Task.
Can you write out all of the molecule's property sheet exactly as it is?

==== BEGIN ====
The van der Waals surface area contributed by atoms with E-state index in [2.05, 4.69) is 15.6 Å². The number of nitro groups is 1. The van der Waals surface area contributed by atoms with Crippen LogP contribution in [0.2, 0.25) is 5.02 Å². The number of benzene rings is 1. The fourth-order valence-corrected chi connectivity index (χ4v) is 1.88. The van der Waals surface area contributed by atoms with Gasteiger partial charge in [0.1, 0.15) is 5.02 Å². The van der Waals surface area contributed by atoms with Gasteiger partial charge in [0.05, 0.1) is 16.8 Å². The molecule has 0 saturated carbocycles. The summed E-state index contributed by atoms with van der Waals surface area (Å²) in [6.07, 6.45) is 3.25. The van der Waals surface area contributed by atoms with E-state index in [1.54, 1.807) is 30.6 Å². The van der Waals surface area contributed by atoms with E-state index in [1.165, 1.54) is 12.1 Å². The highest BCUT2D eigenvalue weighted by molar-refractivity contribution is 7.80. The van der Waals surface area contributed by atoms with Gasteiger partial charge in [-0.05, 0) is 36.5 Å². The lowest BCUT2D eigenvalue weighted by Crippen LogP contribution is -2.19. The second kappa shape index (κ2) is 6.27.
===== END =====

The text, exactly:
The van der Waals surface area contributed by atoms with E-state index in [2.05, 4.69) is 15.6 Å². The number of nitro groups is 1. The van der Waals surface area contributed by atoms with Crippen LogP contribution in [0.2, 0.25) is 5.02 Å². The number of benzene rings is 1. The fourth-order valence-corrected chi connectivity index (χ4v) is 1.88. The van der Waals surface area contributed by atoms with Gasteiger partial charge in [0.1, 0.15) is 5.02 Å². The van der Waals surface area contributed by atoms with Gasteiger partial charge in [0.05, 0.1) is 16.8 Å². The molecule has 0 saturated carbocycles. The summed E-state index contributed by atoms with van der Waals surface area (Å²) in [6.07, 6.45) is 3.25. The van der Waals surface area contributed by atoms with E-state index in [1.54, 1.807) is 30.6 Å². The van der Waals surface area contributed by atoms with E-state index in [1.165, 1.54) is 12.1 Å². The highest BCUT2D eigenvalue weighted by molar-refractivity contribution is 7.80. The van der Waals surface area contributed by atoms with Gasteiger partial charge in [-0.05, 0) is 36.5 Å². The lowest BCUT2D eigenvalue weighted by Crippen LogP contribution is -2.19. The second kappa shape index (κ2) is 6.27.